Waiting for additional leave guidance, new shutdown furlough notices go out and more

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As the partial government shutdown drags on past 30 days, agencies are scrambling to find the answers to questions they’ve never had to address before.

The Office of Personnel Management, for example, is preparing more guidance for excepted employees on how they can use leave during the government shutdown.

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The Government Employee Fair Treatment Act, which the President signed into law last week, clarifies that excepted employees working during the shutdown can take leave during the lapse in the appropriations. But the new law doesn’t specify how agencies should denote employee time-off.

Jan. 18 OPM guidance addresses excepted employees who fail to show up for work. They should be considered “absent without leave,” or AWOL. Employees who have a “legitimate impediment” should work with their supervisors to be put on “situational furlough status” for approved days off. In the past, “situational furlough status” meant employees risked receiving back pay for the days they spent off and technically furloughed.

But since all federal employees are now guaranteed back pay whenever the government shutdown ends, excepted workers are wondering how their agencies will handle will handle their requests for leave.

Federal News Network  has received dozens of emails and calls from excepted employees who are working without pay. They want to know whether their agencies will retroactively charge them for leave taken during the government shutdown — whenever the lapse in appropriations ends. And they’ve voiced concerns that their furloughed colleagues will eventually be paid for time spent not working with no consequences to their personal leave banks.

According to a fact sheet from the Agriculture Department dated Jan. 18, OPM is “developing additional guidance on the use of leave during the lapse in appropriation for excepted employees.” OPM didn’t respond in time to requests for information about this forthcoming guidance.

Second furlough notices go out

Agencies meanwhile are handling another unprecedented situation. For the first time ever, departments and agencies are sending out second shutdown furlough notices to employees.

The first furlough notices, which employees received shortly after the government shutdown first began on Dec. 22, last for 30 days and expired Jan. 21. OPM requires agencies to send out second shutdown furlough notices to non-excepted employees, simply notifying them that the lapse in appropriations has continued.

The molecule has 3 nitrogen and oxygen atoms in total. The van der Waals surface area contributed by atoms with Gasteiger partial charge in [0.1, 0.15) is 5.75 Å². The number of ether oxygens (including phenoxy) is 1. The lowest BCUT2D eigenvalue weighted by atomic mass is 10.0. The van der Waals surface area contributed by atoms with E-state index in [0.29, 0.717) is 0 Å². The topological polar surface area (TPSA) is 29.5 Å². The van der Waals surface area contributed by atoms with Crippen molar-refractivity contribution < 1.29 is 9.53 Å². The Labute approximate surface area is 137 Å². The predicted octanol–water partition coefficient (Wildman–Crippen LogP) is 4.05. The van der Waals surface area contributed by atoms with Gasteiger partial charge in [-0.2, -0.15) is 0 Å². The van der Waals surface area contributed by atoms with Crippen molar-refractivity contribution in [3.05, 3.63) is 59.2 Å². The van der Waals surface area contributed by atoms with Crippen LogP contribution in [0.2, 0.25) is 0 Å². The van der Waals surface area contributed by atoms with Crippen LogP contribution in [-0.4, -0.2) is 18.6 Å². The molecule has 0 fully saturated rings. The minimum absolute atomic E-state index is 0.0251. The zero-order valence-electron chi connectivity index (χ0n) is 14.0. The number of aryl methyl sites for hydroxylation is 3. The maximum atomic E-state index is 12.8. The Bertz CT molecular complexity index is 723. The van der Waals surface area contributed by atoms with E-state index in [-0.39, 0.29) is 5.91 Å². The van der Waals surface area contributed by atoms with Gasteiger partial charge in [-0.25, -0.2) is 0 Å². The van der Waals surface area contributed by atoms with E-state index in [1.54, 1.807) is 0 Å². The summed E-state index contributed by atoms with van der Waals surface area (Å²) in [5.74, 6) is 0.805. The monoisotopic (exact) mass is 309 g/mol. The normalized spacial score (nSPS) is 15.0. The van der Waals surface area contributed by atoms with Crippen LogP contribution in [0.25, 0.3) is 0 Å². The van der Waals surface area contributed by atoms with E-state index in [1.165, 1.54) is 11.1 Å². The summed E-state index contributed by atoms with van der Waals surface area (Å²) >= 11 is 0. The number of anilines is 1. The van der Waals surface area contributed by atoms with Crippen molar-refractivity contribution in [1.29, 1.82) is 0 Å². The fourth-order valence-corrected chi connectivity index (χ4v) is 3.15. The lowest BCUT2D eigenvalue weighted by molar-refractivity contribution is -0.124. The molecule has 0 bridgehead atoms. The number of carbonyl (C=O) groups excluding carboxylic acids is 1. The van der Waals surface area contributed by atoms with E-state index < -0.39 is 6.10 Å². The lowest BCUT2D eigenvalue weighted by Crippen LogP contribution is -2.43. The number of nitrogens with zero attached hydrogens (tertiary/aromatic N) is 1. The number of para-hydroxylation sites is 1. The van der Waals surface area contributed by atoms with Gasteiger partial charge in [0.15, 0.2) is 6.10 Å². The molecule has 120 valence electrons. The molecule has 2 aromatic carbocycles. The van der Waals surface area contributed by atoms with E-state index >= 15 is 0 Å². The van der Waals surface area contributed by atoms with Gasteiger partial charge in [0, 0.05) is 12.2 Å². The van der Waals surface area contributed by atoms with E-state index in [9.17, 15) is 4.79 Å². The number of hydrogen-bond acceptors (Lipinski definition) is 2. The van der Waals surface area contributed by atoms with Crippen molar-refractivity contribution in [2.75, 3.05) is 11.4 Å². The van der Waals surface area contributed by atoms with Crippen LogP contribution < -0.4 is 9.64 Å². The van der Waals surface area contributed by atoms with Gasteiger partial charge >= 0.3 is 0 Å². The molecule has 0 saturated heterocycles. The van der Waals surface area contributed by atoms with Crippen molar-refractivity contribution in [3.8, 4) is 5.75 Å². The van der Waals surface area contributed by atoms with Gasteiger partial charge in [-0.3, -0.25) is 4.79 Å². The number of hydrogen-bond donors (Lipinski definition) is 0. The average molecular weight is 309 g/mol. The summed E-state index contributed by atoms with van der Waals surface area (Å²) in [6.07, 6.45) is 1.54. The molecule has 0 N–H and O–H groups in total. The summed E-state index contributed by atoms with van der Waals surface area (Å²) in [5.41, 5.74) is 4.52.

“You will continue being in a furlough status effective Jan. 21, 2019,” a Jan. 18 furlough notice to employees at the Agriculture Department reads. “This furlough, e.g., non-pay or non-work status , is not expected to exceed 30 additional days. During the furlough, you are not permitted to perform your government duties as an unpaid volunteer, and you must remain away from your workplace unless and until recalled to duty.”

Some agencies used these second shutdown furlough notices to clarify the answers to common lapse-related questions.

Ethics questions during the government shutdown

USDA, for example, reiterated employees can find outside employment during the government shutdown, as long as it doesn’t conflict with their official duties at the department.

USDA is waiving the usual requirement that employees get agency approval for taking on outside employment during this furlough, Mary Pletcher Rice, the department’s chief human capital officer, said in the furlough notice. If USDA employees do take on additional outside work, they should make sure they follow government ethics guidelines and check that their new employer isn’t considered a prohibited agency source.

The Coast Guard also recently weighed in on another unprecedented scenario caused by the government shutdown: Dozens of people describing themselves as federal employees impacted by the shutdown are turning to crowdsourcing sites like “GoFundMe” to solicit donations.

Absent specific guidance from the Office of Government Ethics on this topic, the service warns its members and their family from using their status as a “Coast Guard member” or “federal employment affiliation” to solicit gifts through these sites.

“But nothing precludes raising money personally or through websites so long as the effort is wholly in a personal capacity, no prohibited sources are solicited and the activity does not appear to be endorsed by the Coast Guard or an individual Coast Guard member,” the service wrote in a series of FAQs on its website. “Be careful, because funds raised by individuals may count as personal income for tax purposes.”

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